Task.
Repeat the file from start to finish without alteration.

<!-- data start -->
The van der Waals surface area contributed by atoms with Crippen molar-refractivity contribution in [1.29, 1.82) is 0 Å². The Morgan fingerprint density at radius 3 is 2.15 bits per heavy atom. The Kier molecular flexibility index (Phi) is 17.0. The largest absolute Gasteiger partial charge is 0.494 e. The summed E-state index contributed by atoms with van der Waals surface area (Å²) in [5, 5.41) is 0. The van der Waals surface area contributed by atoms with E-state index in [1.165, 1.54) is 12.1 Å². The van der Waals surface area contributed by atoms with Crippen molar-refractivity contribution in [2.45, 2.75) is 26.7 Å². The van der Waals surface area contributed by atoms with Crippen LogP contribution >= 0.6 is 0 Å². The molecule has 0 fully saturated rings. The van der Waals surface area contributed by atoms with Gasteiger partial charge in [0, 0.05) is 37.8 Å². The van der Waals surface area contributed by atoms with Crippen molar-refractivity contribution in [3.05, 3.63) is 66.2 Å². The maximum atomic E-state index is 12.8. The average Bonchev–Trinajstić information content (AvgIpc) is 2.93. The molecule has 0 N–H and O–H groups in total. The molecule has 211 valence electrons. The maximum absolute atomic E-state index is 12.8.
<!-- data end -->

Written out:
The van der Waals surface area contributed by atoms with Crippen molar-refractivity contribution in [1.29, 1.82) is 0 Å². The Morgan fingerprint density at radius 3 is 2.15 bits per heavy atom. The Kier molecular flexibility index (Phi) is 17.0. The largest absolute Gasteiger partial charge is 0.494 e. The summed E-state index contributed by atoms with van der Waals surface area (Å²) in [5, 5.41) is 0. The van der Waals surface area contributed by atoms with E-state index in [1.165, 1.54) is 12.1 Å². The van der Waals surface area contributed by atoms with Crippen molar-refractivity contribution in [2.45, 2.75) is 26.7 Å². The van der Waals surface area contributed by atoms with Crippen LogP contribution >= 0.6 is 0 Å². The molecule has 0 fully saturated rings. The van der Waals surface area contributed by atoms with Gasteiger partial charge in [0, 0.05) is 37.8 Å². The van der Waals surface area contributed by atoms with Crippen molar-refractivity contribution in [3.05, 3.63) is 66.2 Å². The maximum atomic E-state index is 12.8. The average Bonchev–Trinajstić information content (AvgIpc) is 2.93. The molecule has 0 N–H and O–H groups in total. The molecule has 211 valence electrons. The maximum absolute atomic E-state index is 12.8.